Most union members, for example, are conservative on social issues and most of Trump’s core is left-of-center on economic issues. All tend to be somewhat distrustful of globalism. Despite all the rhetoric on all sides, the Hispanic vote isn’t locked into the Democratic coalition. Most voting Hispanics are social conservatives who are broadly against large-scale immigration unless it deals with family reunification issues. If Trump’s core coalition could find a way to massage the race issue, there’s a distinct and mind-bending possibility that not only could the – let’s call them Trumplicans – capture a large chunk of the Hispanic vote, but a sizable piece of the ideologically-similar African-American vote as well. That would easily give the Trumplican coalition an outright majority of American voters.

Noticeably absent from the Trumplican coalition are a pair of factions core to the traditional Republican identity: fiscal conservatives and the business community. Both are dismissed by Trump’s core as either irrelevant or an enemy, and both hold – at best – a very weak hand in the Trump administration at present. Their core ideological issue is that math matters – let’s call them Mathocrats – and they strongly favor a right-leaning tax policy that minimizes the role of government. Since the Trumplicans are somewhat left on economics, particularly when it comes to government spending, this pair of formerly Republican factions are likely to from the nucleus of opposition to the Trumplicans.

So who are the Mathocrats’ potential allies? Greens, Socialists and youth voters are probably out of the question as rebelling against basic mathematics is sorta their thing. That leaves a trio of more economically moderate groups near the top-center of the ideological matrix: pro-Choice voters, single women and gays. Women and gays are concerned with political rights, something that modern business thinks is broadly peachy. Women and gays want to protect their own property and financial assets – you haven’t seen a hissy fit until you tell a 35-year-old gay man that his partner can’t be listed on a lending agreement. (I sure know threw one.) Such economic concerns are near and dear to the hearts of both fiscal conservatives and the business community. The only tension in such an alliance is getting over inertial expectations – and since issues of race are not in play, a Mathocrat coalition would have a far easier time of putting the past to bed than a Trumplican coalition.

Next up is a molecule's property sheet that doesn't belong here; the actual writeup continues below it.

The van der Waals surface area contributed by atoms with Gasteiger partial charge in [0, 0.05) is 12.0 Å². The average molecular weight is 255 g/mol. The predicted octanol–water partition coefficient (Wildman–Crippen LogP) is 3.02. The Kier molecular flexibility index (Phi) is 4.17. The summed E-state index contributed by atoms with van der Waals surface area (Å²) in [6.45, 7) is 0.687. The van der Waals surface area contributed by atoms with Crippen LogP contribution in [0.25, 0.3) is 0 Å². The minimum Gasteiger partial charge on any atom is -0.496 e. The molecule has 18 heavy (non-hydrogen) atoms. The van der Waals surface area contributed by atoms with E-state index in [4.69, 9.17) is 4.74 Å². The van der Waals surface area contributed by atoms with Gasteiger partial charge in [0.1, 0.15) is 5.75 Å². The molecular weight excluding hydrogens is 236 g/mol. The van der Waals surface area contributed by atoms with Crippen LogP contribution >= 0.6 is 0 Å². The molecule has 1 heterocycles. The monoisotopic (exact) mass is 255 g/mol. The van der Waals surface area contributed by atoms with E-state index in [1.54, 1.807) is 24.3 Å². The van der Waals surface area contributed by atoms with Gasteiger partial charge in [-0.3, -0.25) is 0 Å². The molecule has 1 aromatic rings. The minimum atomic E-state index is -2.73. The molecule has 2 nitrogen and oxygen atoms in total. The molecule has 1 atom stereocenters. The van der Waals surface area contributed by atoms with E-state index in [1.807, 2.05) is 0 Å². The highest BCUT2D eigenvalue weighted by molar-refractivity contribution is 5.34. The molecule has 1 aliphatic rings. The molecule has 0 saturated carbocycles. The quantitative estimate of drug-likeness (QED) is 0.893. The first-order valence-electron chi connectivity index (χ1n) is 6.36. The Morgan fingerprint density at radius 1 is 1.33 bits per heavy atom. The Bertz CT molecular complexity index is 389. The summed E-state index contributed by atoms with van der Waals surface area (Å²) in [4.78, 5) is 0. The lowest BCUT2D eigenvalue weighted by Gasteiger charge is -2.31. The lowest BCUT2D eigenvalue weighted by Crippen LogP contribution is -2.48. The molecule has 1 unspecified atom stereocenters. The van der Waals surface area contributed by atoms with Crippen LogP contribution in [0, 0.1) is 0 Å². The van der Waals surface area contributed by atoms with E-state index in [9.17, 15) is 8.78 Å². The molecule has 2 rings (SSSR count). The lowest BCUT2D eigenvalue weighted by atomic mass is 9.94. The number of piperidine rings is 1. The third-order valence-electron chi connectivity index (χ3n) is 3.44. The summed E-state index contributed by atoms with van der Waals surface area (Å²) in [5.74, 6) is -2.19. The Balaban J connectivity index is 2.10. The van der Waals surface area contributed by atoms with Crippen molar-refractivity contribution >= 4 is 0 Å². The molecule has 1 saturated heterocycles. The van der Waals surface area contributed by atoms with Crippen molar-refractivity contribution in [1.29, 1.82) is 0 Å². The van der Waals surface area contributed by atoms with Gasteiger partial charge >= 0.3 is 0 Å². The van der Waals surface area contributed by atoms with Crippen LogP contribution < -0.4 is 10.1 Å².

Now think about this in terms of foreign policy.

Under the Order, the all-or-nothing nature of the Cold War dictated that foreign policy had to be bipartisan. It was not overly shaped by either party, nor did it much vary from administration to administration regardless. But now there is no unifying threat or need or theme. Each new party can have a foreign policy that makes sense to its constituents as things evolve. American foreign policy is likely to oscillate not only between administrations, but within them.

That is likely to be far more erratic than it sounds. Think of what has happened in the past two years. The Americans have abandoned many of their alliances and geopolitical agreements and yet taken minimal hits – NAFTANATO, the WTO, deals with Cuba and Iran and Turkey and both Koreas. It is all falling apart, yet the U.S. economy is growing quickly. Instead of being abuzz with talk of the world burning these past two weeks, Americans instead obsessed about how a would-be Supreme Court justice acted in high school. Foreign policy – at best – demands third-tier attention in the American mind, and typically then only when it is mated to a domestic issue they care more about.

But look who is missing from both potential coalitions: national security voters. Folks who care about national security are the ultimate agnostics. They don’t care about social mores or the culture war or tax rates or development policy or the balance of power between the federal center and the states. So long as the military is capable and politically protected, they’re good. American isolation from the world will make American foreign policy a part-time issue. America’s likely future political parties will make American foreign policy inconsistent. And with America’s military supporters being the ultimate swing voters, American foreign policy will be intensely kinetic.

Yes, the Americans are taking a break from the world and that is problematic, but it is nothing compared to what is coming. In about a decade, instead of living in a world where the Americans are the most powerful force for global stability, they are likely to be the most powerful force for global instability.